As a result, control experiments were undertaken to determine the minimal safeguards needed to reliably prevent contamination from cutting itself. Three wipes of the scissor blades and forceps with a damp paper towel (or kimwipe) sprayed with 70% ethanol was found to be sufficient to consistently prevent contamination when cutting from a high (600,000 parasites/mL) to a zero parasitemic sample (Fig. 4a, b; Additional file 5). These results bore out in field surveys where the incorporation of these safeguards was sufficient to prevent the appearance of false-positives in blank filter paper negative controls, even in high malaria burden areas (Fig. 4c).

Fig. 4
figure 4

Controlling for contamination and false positives. a Wiping scissors and forceps three times with a kimwipe sprayed with 70% ethanol is sufficient to prevent contamination when cutting from a high to a zero parasitemic sample. b The amplification curves for all of the 0 parasites/mL samples are shown indicating lack of amplification. c Representative plates from a field survey from Myanmar showing that even in high malaria burden areas, negative control samples consisting of blank filter papers (indicated by asterisk) remain negative

Fungal growth

Finally, the collection of dried blood spots during the rainy season (and associated high humidity) can result in the appearance of fungal contamination. The quality of these samples is unknown and so they are often discarded. To determine how the presence of fungus on DBS affected the sensitivity of the current assay, results obtained from filter paper samples containing fungal contamination were compared to those obtained from matched preserved capillary blood samples (which served as a positive control).

In contrast to Whatman 3MM, paired dried blood spots collected on 903 Protein Saver cards were found to have no visible evidence of fungal contamination in any instance. 903 Protein Saver cards, therefore, can be used to prevent fungal growth for sample collection during the rainy season (and in this instance it also served as a useful non-fungal DBS control). Table 4 shows a comparison of the qualitative (positive or negative) results from 3MM DBS samples with mild, moderate or severe fungal growth, paired with the corresponding preserved capillary blood and 903 Protein Saver cards. As can be seen, the presence of fungus had no qualitative impact on the assay’s ability to identify P. falciparum or P. vivax parasites in the majority (14 of 15) of fungus-contaminated samples, even when fungal contamination was rated as severe (Table 4). Although the sample size was small, there also surprisingly was no quantitative loss in qPCR cycle threshold (Ct) values in malaria positive samples that had fungus compared to those that did not (Additional file 9).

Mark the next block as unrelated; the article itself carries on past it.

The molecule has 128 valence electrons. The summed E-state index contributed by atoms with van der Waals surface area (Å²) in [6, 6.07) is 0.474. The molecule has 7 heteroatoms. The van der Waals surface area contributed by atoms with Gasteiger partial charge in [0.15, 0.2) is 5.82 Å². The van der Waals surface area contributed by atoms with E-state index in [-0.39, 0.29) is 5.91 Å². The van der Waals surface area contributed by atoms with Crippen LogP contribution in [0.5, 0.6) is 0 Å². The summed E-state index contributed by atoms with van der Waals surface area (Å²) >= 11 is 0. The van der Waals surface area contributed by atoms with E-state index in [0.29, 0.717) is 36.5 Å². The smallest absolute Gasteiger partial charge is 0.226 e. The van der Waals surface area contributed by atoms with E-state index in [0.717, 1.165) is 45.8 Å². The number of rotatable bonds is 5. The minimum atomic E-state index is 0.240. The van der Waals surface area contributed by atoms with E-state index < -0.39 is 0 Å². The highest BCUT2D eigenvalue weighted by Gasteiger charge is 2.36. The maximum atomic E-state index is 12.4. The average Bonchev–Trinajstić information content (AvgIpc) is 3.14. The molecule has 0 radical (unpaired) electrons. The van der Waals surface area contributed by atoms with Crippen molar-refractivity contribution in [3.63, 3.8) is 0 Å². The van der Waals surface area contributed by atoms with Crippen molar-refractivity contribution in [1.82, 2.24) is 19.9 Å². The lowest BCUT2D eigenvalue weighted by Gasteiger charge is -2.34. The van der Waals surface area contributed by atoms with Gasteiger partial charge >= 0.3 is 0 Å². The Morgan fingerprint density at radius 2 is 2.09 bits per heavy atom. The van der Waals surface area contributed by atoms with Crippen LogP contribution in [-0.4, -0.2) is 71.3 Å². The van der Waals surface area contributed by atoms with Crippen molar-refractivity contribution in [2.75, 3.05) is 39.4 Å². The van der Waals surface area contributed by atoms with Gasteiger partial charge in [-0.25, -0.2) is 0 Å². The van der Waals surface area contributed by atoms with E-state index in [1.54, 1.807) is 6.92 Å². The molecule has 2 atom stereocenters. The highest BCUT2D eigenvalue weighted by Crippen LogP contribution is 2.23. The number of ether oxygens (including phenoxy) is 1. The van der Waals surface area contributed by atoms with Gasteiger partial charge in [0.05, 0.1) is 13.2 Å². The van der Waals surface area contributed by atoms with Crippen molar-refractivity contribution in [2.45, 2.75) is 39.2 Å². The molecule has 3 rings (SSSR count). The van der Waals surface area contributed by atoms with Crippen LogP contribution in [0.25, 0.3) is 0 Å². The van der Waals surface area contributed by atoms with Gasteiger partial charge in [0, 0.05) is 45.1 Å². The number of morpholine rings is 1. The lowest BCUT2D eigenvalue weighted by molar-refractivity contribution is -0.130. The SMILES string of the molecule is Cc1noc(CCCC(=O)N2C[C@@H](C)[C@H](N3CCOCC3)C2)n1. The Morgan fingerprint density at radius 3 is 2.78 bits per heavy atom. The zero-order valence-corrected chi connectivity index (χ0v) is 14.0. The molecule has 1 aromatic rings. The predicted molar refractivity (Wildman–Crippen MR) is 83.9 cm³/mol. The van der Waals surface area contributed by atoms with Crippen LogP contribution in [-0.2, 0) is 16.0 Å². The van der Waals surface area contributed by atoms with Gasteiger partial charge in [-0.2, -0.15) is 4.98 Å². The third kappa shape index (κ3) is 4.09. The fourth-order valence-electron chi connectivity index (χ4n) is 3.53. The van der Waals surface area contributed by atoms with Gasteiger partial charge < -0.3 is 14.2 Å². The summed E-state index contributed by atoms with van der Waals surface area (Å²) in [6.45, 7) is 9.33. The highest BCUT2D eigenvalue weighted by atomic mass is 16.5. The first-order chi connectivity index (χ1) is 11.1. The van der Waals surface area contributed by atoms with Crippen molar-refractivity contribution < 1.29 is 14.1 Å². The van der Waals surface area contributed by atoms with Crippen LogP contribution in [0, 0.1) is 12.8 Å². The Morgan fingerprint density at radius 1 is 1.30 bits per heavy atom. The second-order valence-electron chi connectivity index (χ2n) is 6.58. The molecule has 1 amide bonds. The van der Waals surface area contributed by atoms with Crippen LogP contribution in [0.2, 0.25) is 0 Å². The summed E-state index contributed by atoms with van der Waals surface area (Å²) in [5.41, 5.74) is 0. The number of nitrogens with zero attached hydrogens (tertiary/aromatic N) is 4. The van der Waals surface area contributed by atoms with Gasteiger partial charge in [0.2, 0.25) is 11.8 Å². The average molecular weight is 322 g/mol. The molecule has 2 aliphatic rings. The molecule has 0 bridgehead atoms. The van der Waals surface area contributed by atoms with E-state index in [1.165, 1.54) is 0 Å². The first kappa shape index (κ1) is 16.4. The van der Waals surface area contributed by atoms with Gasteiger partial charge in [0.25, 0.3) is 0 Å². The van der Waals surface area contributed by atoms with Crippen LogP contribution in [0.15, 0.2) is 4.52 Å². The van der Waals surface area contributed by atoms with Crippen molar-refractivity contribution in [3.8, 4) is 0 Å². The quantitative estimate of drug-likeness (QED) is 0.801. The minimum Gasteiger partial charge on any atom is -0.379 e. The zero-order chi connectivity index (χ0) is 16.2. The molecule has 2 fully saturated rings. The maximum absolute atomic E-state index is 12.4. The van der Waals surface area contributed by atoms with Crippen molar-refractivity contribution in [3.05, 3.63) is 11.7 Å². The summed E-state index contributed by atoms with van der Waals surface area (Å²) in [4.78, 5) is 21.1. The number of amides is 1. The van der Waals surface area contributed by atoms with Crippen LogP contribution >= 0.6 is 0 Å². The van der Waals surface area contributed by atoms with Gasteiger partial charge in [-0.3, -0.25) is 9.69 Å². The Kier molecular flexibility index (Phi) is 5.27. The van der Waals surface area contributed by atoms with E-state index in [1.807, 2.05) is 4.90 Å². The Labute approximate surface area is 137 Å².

Table 4 The presence of fungus has minimal effect on the detection of P. falciparum and P. vivax from Whatman 3MM dried blood spots (DBS) compared to paired preserved capillary blood and Whatman 903 Protein Saver cards


This report describes a new nucleic acid extraction method enabling the ultrasensitive PCR detection of P. falciparum and P. vivax from dried blood spots. This method is less expensive and more field-scalable than currently available protocols [21, 22] and can be used for large scale molecular surveillance studies in resource limited settings. This is the first report of a blood spot-based ultrasensitive method that has a comparable limit of detection as whole-blood based methods, capable of detecting the very low density parasitaemias associated with asymptomatic infections in low transmission settings.

Attempts have previously been made to improve the sensitivity of DBS samples for use in malaria surveillance studies [26,27,28,29,30,31]. The marked improvement in sensitivity of this assay was achieved in two ways: (1) by developing a new extraction method that improved nucleic acid purification from DBS; and (2) taking advantage of the amplification of 18S rRNA, which exists in the thousands of copies per parasite [24]. This high copy number, coupled with the exquisite chemical stability of 18S rRNA, resulted in the sensitivity of 1 parasite per 50 µL DBS that was achieved. While this is below what would be expected based on a Poisson distribution of intact parasites, it is consistent with what others have reported from whole blood, likely reflecting the presence of circulating cell free parasite nucleic acids [32]. Although chemically stable, circulating parasite 18S rRNA has been reported in previous controlled human infections to be undetectable 5 days post-treatment in half of participants (and reduced by >2 log10 parasites/mL in the other half); and undetectable in all participants at a subsequent 28 day follow-up [24]. This should reduce the worry of lingering parasite 18S rRNA leading to false-positives during epidemiological surveys.

Existing ultrasensitive detection methods incorporate the use of venous or capillary blood [21, 22]. Both achieve a remarkable sensitivity of 22 and ≤16 parasites/mL, respectively, a sensitivity many 1000-folds higher than what is achieved with standard malaria diagnostic methods. However, the utility of these methods is limited by their need for special collection, handling, and storage conditions that are not always attainable in resource-limited, malaria endemic settings.